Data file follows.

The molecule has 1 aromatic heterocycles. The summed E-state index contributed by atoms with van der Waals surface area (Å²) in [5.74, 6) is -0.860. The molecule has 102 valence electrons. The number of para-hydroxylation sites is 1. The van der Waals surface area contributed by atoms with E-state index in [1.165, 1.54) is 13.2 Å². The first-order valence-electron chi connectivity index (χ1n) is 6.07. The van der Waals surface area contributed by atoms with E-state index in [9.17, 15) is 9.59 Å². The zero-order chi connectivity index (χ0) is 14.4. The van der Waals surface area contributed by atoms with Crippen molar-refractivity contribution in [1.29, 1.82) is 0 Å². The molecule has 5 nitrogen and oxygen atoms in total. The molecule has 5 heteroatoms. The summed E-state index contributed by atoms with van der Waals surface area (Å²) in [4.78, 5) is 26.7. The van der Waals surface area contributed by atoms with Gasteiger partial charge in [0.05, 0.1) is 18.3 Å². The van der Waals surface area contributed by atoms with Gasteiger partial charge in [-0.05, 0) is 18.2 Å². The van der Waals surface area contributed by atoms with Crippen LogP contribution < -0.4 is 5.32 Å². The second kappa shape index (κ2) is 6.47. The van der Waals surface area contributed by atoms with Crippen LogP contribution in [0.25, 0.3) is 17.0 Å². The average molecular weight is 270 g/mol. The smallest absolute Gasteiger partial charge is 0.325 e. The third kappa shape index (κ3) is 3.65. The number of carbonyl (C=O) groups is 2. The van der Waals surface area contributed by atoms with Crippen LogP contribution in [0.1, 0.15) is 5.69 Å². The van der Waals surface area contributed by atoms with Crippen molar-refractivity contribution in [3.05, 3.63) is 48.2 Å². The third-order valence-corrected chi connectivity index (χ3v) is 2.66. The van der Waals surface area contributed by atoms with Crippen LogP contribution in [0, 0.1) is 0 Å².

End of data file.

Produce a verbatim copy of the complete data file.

The molecule has 1 aromatic heterocycles. The summed E-state index contributed by atoms with van der Waals surface area (Å²) in [5.74, 6) is -0.860. The molecule has 102 valence electrons. The number of para-hydroxylation sites is 1. The van der Waals surface area contributed by atoms with E-state index in [1.165, 1.54) is 13.2 Å². The first-order valence-electron chi connectivity index (χ1n) is 6.07. The van der Waals surface area contributed by atoms with E-state index in [9.17, 15) is 9.59 Å². The zero-order chi connectivity index (χ0) is 14.4. The van der Waals surface area contributed by atoms with Crippen molar-refractivity contribution in [1.29, 1.82) is 0 Å². The molecule has 5 nitrogen and oxygen atoms in total. The molecule has 5 heteroatoms. The summed E-state index contributed by atoms with van der Waals surface area (Å²) in [4.78, 5) is 26.7. The van der Waals surface area contributed by atoms with Gasteiger partial charge in [0.05, 0.1) is 18.3 Å². The van der Waals surface area contributed by atoms with Gasteiger partial charge in [-0.05, 0) is 18.2 Å². The van der Waals surface area contributed by atoms with Crippen LogP contribution < -0.4 is 5.32 Å². The second kappa shape index (κ2) is 6.47. The van der Waals surface area contributed by atoms with Crippen LogP contribution in [0.25, 0.3) is 17.0 Å². The average molecular weight is 270 g/mol. The smallest absolute Gasteiger partial charge is 0.325 e. The third kappa shape index (κ3) is 3.65. The number of carbonyl (C=O) groups is 2. The van der Waals surface area contributed by atoms with Crippen LogP contribution in [0.1, 0.15) is 5.69 Å². The van der Waals surface area contributed by atoms with Crippen molar-refractivity contribution in [3.05, 3.63) is 48.2 Å². The third-order valence-corrected chi connectivity index (χ3v) is 2.66. The van der Waals surface area contributed by atoms with Crippen LogP contribution in [0, 0.1) is 0 Å².